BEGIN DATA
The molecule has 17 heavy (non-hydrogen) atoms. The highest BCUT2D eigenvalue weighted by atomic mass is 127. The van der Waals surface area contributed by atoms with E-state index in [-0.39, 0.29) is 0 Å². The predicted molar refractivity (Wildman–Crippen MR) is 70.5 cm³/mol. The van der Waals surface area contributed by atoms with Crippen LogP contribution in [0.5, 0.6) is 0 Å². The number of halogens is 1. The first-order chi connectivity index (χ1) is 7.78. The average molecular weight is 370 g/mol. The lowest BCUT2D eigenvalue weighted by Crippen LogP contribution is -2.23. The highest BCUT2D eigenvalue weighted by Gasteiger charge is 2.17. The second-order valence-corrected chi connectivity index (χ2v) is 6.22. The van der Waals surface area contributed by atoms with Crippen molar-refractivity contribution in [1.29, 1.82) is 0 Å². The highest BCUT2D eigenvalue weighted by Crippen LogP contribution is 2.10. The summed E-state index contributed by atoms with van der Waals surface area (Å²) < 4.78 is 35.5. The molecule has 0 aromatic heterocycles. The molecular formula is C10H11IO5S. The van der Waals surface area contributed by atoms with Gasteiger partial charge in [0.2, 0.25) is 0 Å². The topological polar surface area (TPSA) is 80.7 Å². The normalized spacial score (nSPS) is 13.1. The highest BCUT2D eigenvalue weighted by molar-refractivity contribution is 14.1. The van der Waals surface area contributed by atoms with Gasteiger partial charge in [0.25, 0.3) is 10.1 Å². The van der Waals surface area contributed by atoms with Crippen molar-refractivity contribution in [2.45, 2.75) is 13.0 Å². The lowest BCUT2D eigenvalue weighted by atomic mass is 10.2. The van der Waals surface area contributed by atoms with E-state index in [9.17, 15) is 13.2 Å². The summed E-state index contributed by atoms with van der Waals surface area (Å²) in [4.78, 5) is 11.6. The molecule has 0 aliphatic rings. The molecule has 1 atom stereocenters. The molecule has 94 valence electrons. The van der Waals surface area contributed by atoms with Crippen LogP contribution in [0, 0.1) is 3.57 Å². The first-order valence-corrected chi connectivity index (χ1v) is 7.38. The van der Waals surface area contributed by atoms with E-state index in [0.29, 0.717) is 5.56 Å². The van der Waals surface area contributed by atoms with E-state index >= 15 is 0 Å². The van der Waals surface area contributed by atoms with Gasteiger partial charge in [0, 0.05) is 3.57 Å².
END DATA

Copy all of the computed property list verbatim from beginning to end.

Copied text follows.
The molecule has 17 heavy (non-hydrogen) atoms. The highest BCUT2D eigenvalue weighted by atomic mass is 127. The van der Waals surface area contributed by atoms with E-state index in [-0.39, 0.29) is 0 Å². The predicted molar refractivity (Wildman–Crippen MR) is 70.5 cm³/mol. The van der Waals surface area contributed by atoms with Crippen LogP contribution in [0.5, 0.6) is 0 Å². The number of halogens is 1. The first-order chi connectivity index (χ1) is 7.78. The average molecular weight is 370 g/mol. The lowest BCUT2D eigenvalue weighted by Crippen LogP contribution is -2.23. The highest BCUT2D eigenvalue weighted by Gasteiger charge is 2.17. The second-order valence-corrected chi connectivity index (χ2v) is 6.22. The van der Waals surface area contributed by atoms with Crippen molar-refractivity contribution in [1.29, 1.82) is 0 Å². The highest BCUT2D eigenvalue weighted by Crippen LogP contribution is 2.10. The summed E-state index contributed by atoms with van der Waals surface area (Å²) < 4.78 is 35.5. The molecule has 0 aromatic heterocycles. The molecular formula is C10H11IO5S. The van der Waals surface area contributed by atoms with Gasteiger partial charge in [0.2, 0.25) is 0 Å². The topological polar surface area (TPSA) is 80.7 Å². The normalized spacial score (nSPS) is 13.1. The highest BCUT2D eigenvalue weighted by molar-refractivity contribution is 14.1. The van der Waals surface area contributed by atoms with Gasteiger partial charge in [0.25, 0.3) is 10.1 Å². The van der Waals surface area contributed by atoms with Crippen molar-refractivity contribution in [2.45, 2.75) is 13.0 Å². The lowest BCUT2D eigenvalue weighted by atomic mass is 10.2. The van der Waals surface area contributed by atoms with E-state index in [9.17, 15) is 13.2 Å². The summed E-state index contributed by atoms with van der Waals surface area (Å²) in [4.78, 5) is 11.6. The molecule has 0 aliphatic rings. The molecule has 1 atom stereocenters. The molecule has 94 valence electrons. The van der Waals surface area contributed by atoms with Crippen LogP contribution in [0, 0.1) is 3.57 Å². The first-order valence-corrected chi connectivity index (χ1v) is 7.38. The van der Waals surface area contributed by atoms with E-state index in [0.29, 0.717) is 5.56 Å². The van der Waals surface area contributed by atoms with E-state index >= 15 is 0 Å². The van der Waals surface area contributed by atoms with Gasteiger partial charge in [0, 0.05) is 3.57 Å².